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New Chelsea art show is all about saving the bees

Artist Judi Harvest at the SEED exhibition. (Photo by Gabe Herman)

A Chelsea exhibition by local artist Judi Harvest explores the world of bees, including their important role in pollinating plants for the global food supply, the ongoing issue of their disappearance in large numbers, and raising awareness of the need for their preservation.

“SEED” opened in early February at David Krut Projects, at 526 West 26 St. The exhibition includes oil paintings and sculptures that were made with expert glassmakers in Italy.

Judi Harvest is a Chelsea resident who has been fascinated with bees since colony collapse disorder, and the importance of bees in the ecosystem, gained more attention in the mid-2000s.

Harvest also spends time in Venice, where she has had many shows over the years, and in 2013 she realized a parallel with bees and the struggles of the glass blower industry in Murano, an island of Venice.

Handmade glassmaking has declined in Murano do to imports of mass produced items, Harvest noted, and a factory there was losing most of its jobs. “Wow, this is the same thing happening to the bees,” Harvest recalls saying at the time.

The SEED exhibition includes oil paintings and glass artworks. (Judi Harvest/David Krut Projects)

She conceived of the exhibition as a way to bring attention to nature and the factory, working with Murano glassblowers to create sculptures of bees, honeycombs, fruits and seeds of all types. “This project was amazing and really worked,” she said.

The project also included making glass jars into honeycomb shapes, using hexagonal chicken wire to form the glass. Buyers of the jars also get honey with it, which comes from bee colonies Harvest has set up, and which are replenished every year.

Honey Vessels lined up at the show. (Photo by Gabe Herman)

The exhibition first ran in Venice, then went to Miami. The objects were then brought to Harvest’s Chelsea studio, which is down the hall from David Krut Projects. In a happy accident, people from the gallery noticed the artworks and that led to the show, Harvest noted.

Harvest had several hives on the roof of the Chelsea building, but the bees’ health started to decline, especially after the nearby Hudson Yards development was built, Harvest said, and they went back to a home in Connecticut. “I really miss them,” Harvest said of the bees, who she would talk to, and sold some of the honey at Union Square.

The glass objects in the exhibition have three sections: Past, Present and Future. Past and Present are based on items from the garden Harvest started just next to the Murano glass factory, an ongoing project since 2013.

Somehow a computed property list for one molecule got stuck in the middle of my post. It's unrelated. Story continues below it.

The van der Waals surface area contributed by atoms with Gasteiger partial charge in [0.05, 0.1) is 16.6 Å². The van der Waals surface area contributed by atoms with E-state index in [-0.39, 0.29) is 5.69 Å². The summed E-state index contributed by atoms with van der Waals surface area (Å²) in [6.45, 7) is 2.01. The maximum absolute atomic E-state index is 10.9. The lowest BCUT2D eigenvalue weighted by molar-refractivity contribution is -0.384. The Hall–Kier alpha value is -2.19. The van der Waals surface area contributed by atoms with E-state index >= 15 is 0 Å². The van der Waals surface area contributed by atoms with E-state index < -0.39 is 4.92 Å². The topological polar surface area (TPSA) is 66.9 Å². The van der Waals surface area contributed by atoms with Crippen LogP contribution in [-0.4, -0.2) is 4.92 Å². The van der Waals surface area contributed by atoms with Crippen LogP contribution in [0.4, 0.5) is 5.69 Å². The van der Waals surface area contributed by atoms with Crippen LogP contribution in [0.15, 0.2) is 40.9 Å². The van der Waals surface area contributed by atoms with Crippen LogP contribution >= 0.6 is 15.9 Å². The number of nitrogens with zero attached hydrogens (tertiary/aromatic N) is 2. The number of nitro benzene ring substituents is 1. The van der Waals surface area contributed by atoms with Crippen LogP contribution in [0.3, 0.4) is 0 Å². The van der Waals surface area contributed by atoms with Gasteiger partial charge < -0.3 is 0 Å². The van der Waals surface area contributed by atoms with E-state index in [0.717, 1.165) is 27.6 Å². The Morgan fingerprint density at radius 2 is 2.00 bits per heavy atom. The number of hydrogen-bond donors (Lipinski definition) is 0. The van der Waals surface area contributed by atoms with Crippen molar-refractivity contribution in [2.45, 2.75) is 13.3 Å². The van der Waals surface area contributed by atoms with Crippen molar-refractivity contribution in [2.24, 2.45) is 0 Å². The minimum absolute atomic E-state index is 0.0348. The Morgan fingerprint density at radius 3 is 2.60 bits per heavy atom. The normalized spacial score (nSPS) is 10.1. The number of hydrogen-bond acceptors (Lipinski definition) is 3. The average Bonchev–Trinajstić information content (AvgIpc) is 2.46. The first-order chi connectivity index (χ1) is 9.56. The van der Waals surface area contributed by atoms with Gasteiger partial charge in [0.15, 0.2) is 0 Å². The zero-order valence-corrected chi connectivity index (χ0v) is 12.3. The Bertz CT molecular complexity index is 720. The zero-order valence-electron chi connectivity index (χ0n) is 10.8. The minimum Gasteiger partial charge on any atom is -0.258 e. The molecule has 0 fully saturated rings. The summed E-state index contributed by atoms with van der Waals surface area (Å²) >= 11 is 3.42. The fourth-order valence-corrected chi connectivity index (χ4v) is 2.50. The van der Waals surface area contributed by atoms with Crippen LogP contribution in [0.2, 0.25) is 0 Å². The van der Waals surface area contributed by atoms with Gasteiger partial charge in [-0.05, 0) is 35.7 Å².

Glass artworks in the Past section.

The Past sections includes various types of plants, seeds and honeycombs. Present includes fruits and vegetables, but Harvest says they are also a comment on our current food industries, because beneath the colorful surfaces, there may be chemicals or pesticides in food. “Who knows if everything we’re eating that’s organic is really organic, which is what this Present case is about,” Harvest said.

Objects in the Present section.

The Future section features clear, “frozen” versions of plants and seeds, and came from Harvest’s interest in a seed bank in Norway which stores over 850,000 types of seeds. “People have to protect seeds, because if they don’t this whole natural balance we have will be gone,” Harvest said.

The Future section has clear, “frozen” items.

Oil paintings in the exhibition includes a look at honeycombs in different seasons, and homages to the waggle dance, used by bees to communicate important information like the location of flowers and water.

Harvest’s love for animals has gone into her work beyond just bees. In 2001, she did a show based on rhinos and particularly their endangerment because of the market for their horns. She also used glass in her rhino show, along with making glass pillows for a show about dreams.

Harvest said there is a magical quality to working with glass, and one that relates to environmental issues. “The essence of glass is fragility, and the medium is the message,” she said.

Her next show will include bats and their pollination of plants at night, to complement bees in the daytime. “I think this exhibition is just the perfect link into that,” Harvest said of the upcoming bat show.

Harvest said there were parallels with bees and the teamwork with glass makers that it took to make the bee project happen.

“One honeybee alone can’t accomplish anything, one artist now can’t accomplish anything. It takes a team,” she said. “I love to have something that’s meaningful and brings awareness when I do my work.”

More information about the exhibit can be found at davidkrut.com.

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